Coup failure vexes governments, encourages people in Arab world

YUSUF SELMAN İNANÇ @yusufsinanc
Istanbul
Published
President Recep Tayyip Erdoğan was greeted by thousands of people during his visit to Murad Agha mosque in Tajura town, Libya, Sept. 17,  2011.
President Recep Tayyip Erdoğan was greeted by thousands of people during his visit to Murad Agha mosque in Tajura town, Libya, Sept. 17, 2011.

The failure of the July 15 coup attempt, orchestrated by the FETÖ terrorist group, disappointed most of the Arab governments, who were unhappy with Turkey's stance during the Arab Spring, while their people, on the other hand, have found the Turkish people's struggle inspiring

It is not uncommon to see tanks and armored military vehicles in the streets of the Middle East. Particularly, after the Arab Spring swept the region, starting in 2010, the military itself and military activities have taken up more space in Middle Eastern countries' politics. The civil war in Syria continues with the involvement of several regional and international actors while the Iraq government suffers from lack of control across the country after the emergence of Daesh. Egypt has been suffering since a bloody military coup crushed the country's first democratically elected president, Mohammed Morsi in 2013. Libya has become a failed state where many actors are in an endless fight. Yemen has also fallen into a multiparty war. Therefore, the army is considered something normal.

When the tanks and jet fighters appeared on Turkey's streets and skies on July 15, many thought it was another military coup. Although it was a different one this time, in terms that the coup attempt was orchestrated by members of a cult, the Gülenist Terror Group (FETÖ), who have infiltrated the army over the last few decades. Nonetheless there were soldiers, tanks and armored vehicles again, in a country which is barely considered European by the Europeans and Middle Eastern by the Middle Easterners. Turkey was different and it showed its difference, as hundreds of thousands of people took to the streets, defending their democracy and their elected president. On that night, Arab people were cheering, as understood by their reactions on social media and participation in the anti-coup protests, whereas their governments were dissatisfied with the failure.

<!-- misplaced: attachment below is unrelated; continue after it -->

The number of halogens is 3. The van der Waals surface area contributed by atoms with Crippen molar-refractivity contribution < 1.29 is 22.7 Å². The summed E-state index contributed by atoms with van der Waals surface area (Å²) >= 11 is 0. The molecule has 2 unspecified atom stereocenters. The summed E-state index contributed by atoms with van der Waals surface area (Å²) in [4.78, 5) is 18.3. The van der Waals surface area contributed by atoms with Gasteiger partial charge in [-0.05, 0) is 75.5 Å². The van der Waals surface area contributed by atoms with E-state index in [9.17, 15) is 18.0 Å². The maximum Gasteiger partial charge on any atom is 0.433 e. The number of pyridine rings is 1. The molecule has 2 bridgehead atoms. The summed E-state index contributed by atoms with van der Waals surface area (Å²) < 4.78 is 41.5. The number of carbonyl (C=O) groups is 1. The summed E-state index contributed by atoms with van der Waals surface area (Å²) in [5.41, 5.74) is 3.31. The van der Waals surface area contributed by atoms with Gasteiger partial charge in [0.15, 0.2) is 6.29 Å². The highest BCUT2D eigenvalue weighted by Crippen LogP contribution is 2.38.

Turkey has a long history in the Middle East. Following the First World War, certain Arab leaders and tribes refused Ottoman sovereignty and fought for their liberty, by the end of which they were trapped among big powers, including the U.K. and France. Since then, Arab countries have suffered from military takeovers and have failed to adopt a fully democratic system. The Gulf was a different story as wealthy tribe leaders never desired to share their power and therefore established kingdoms. The Arab governments have mostly considered Turkey a threat for themselves and created propaganda against Turkey to make their people think that Turkey is an enemy. The mutual prejudice between Turkey and Arap governments persisted for years. Even so, recent developments, particularly the July 15 coup attempt, showed that Arab people have never lost their love and faith in Turkey.

After it became clear that the coup had failed, there was no Arab country, except Qatar, which congratulated the Turkish government and people on their combat against the putschists. After a while, certain Arab countries and the Gulf Cooperation Council (GCC) made half-hearted statements, condemning the coup attempt. Some Turkish media outlets claimed that the United Arab Emirates (UAE) was involved in helping the putschists. Mohammad Dahlan, a controversial businessman, who lives in the UAE, was suspected for aiding FETÖ members financially. According to the reports Dahlan was involved in the coup attempt. Egypt's statements immediately after the coup assuring FETÖ members that they could take refuge in Egypt was another example of an Arab government's stance.

Several pro-government Egyptian newspapers used photos of protesters against the coup as though they were celebrating the military takeover. It was not a surprise that the UAE and Egypt were in favor of Turkish President Recep Tayyip Erdoğan's ouster. The former believes Turkey's presence in Somalia and influence in Gaza are threats for its desires. The latter has broken its relations with Turkey since the coup, as Turkey was the only country, which uttered its voice against its unlawfulness. Similarly the Syrian regime, which has killed hundreds of thousands of people and displaced millions, most of whom have taken refuge in Turkey, since the civil war broke out, were in hopes that a military takeover would change Turkey's position on the war. In sum, the Arab governments who were unhappy with Turkey's stance in the Arab Spring were disappointed with the failure of the coup.

On the other flip side, the peoples' stance was different. Since the Arab Spring, the Arab people have renewed their admiration for Turkey since their main struggle has also been for a well-functioning democracy. For instance, opposition groups in Syria as well have made several statements, demonstrating their solidarity with Turkish people. Despite high-level pressure in most Arab countries, social media has enabled ordinary citizens to send tweets and posts, condemning the coup attempt.

Two years have passed since the coup attempt and not much has changed. The Arab governments, particularly the Gulf, continues its hostile stance. Syria and Egypt have no intention to take steps towards the repairing of relations. However, it is certain that the Arab people continue to admire Turkey's democracy and its people's struggle for their elected government and president.

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